A real tree smells wonderful. A real tree looks wonderful. Knowing it's a real tree just adds to the festivity somehow, and brings back memories for me of my childhood. We always had a real tree. A lot of times when my dad was out hunting (and yes, I occasionally went with him) if he saw one he liked, he would cut it down and bring it home. They were usually pretty Charlie Brown-ish, and one side was usually lopsided and bare, but we filled it with ornaments and lights and garland, and once everything was on it, it didn't look so bad. I remember mom always had to do the lights first, before we could start putting ornaments on. What a challenge to sit and wait for her to do that!
Now with that said, there are also some negatives about real trees as well. Two words. Pine needles! Every real tree out there by the end of the Christmas season will be dropping needles all over your floor. Last year, as my husband dragged our tree from our living room out the front door, the tree lost over half the needles on the underside of the tree, which we then spent half an hour vacuuming out of the carpet. They also have sap. Very sticky sap which sticks...to stuff. Also, you have to water real trees. I know there are people out there that can't keep plants alive to save their lives, and real trees need to be watered. This can also be a bit messy depending on the type of stand you have, and if you have to crawl halfway under your tree to water it you almost need to be a contortionist to do it without knocking half the lower ornaments off. (We actually found a really nice stand at Canadian Tire with a cup that the trunk fits into that actually swivels so you can straighten up a crooked tree. It also holds 3.3L of water. Very cool!) The other thing with real trees (can be a positive or negative thing) is that you have to get a new tree every single year. If you purchase them, this can get costly, as around here they range from $40 to $100 for the 7-9ft variety we usually purchase. You never know if the shape of the tree is going to be great, or if it's full all the way around or has a bald spot. On the plus side some people make it a family tradition to go out and choose their tree every year, so it's not always a bad thing! And then there is also the environmental factor. For one thing, we're cutting down a pine tree for the sake of dragging it into our homes and hanging some baubles on it for a two to three week period at best, and then tossing it like yesterdays lunch. If you're conscientious, you may take it to your nearest environmental center to be recycled into mulch or whatever. The other thing with real trees is if you don't want it all dried up and brown by Christmas you really can't put it up before, say, the 15th of December. My parents usually put up the tree around the 20th, and left it up til New Years. And don't get me started on the whole fire hazard thing.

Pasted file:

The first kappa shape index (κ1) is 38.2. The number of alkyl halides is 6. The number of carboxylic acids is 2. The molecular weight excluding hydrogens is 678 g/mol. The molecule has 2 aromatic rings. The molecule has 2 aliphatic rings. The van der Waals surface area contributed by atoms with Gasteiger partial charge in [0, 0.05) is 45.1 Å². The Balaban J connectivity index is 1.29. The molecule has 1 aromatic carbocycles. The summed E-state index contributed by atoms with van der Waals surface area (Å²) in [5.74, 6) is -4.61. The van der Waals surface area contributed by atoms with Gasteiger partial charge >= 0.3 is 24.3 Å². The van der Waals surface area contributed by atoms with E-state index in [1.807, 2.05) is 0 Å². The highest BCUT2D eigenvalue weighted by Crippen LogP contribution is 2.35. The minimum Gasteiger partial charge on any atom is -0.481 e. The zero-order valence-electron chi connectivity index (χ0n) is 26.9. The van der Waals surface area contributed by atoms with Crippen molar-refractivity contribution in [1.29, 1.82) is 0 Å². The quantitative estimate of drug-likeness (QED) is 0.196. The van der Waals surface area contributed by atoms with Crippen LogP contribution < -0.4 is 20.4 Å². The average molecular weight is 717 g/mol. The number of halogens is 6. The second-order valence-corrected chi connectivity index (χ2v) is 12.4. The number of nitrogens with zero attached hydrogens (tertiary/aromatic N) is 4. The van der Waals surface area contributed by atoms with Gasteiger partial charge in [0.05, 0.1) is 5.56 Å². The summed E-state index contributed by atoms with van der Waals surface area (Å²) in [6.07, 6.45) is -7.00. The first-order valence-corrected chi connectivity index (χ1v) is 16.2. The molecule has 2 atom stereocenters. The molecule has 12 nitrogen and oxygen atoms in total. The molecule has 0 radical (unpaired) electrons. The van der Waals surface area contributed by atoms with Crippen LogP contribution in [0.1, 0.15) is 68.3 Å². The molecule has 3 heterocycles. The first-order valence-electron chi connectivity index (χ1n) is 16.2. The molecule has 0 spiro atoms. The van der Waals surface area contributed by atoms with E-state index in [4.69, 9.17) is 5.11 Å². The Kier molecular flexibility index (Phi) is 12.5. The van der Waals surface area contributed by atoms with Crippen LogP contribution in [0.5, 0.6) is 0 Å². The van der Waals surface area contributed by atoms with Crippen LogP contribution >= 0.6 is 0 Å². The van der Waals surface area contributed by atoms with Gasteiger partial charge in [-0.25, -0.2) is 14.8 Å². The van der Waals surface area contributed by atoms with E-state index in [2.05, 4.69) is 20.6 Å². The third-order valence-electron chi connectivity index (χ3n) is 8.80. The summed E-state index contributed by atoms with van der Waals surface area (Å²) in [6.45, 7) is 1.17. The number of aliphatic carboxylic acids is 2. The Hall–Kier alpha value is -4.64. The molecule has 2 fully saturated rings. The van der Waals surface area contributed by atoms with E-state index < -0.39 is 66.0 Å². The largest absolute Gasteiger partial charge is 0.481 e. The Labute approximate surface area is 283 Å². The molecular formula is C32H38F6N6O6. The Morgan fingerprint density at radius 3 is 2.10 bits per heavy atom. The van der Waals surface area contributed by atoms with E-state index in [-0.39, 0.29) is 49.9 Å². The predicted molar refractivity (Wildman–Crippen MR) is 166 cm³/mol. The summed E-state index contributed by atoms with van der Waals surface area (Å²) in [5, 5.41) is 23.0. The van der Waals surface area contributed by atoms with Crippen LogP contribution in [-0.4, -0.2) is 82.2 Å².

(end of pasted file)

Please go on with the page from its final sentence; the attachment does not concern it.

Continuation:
Now the thing with fake trees (or I guess we can be PC and call them artificial trees) is that basically everything about real trees is the opposite for artificial. No losing pine needles. No sticky tree sap. No watering. You only have to purchase it once. No wasting of our natural resources. Already lit!!! I repeat, already lit!! No waiting for mom to untangle last years lights before you start decorating! No bald spots or ending up with an uneven or unbalanced tree. One of the only downsides to the artificial tree is having to have room to store them for the other 11 months of the year. (Which I don't seeing as how our home is only 1000sq ft.)
Although....no lovely fragrance. No feeling the mood because you're pulling in that piece of the wild from outside to inside. No wondering if Chip and Dale are going to creep out of the tree in the middle of the night to terrorize the cat and eat the nuts on the table in the snack dish.
Now it's up to you... to decide which way you're going to go. There is no judgement here! This is a judgement free zone. Although I can tell you right now, I will always have a real tree. I love bringing it into the house, watching my husband struggle to trim the trunk to fit into the base. The smell of the sap and the needles. The little bits of snow and dirt that fall onto the lino in the kitchen as the branches relax and let down after being tied up so tightly. Bringing in the tree is one of the things that really signals me that Christmas is here, and since we put it up so close to Christmas it really gets me in the spirit. It is one of the traditions that I remember from when I was little and will share with my children. Chase is already asking when we will put up the tree. I think Blair is taking him to go get one tomorrow, and we'll leave it outside until the 20th, just like my mom and dad used to do. And then I will be the one to untangle last years lights and make my child wait to hang the first ornament...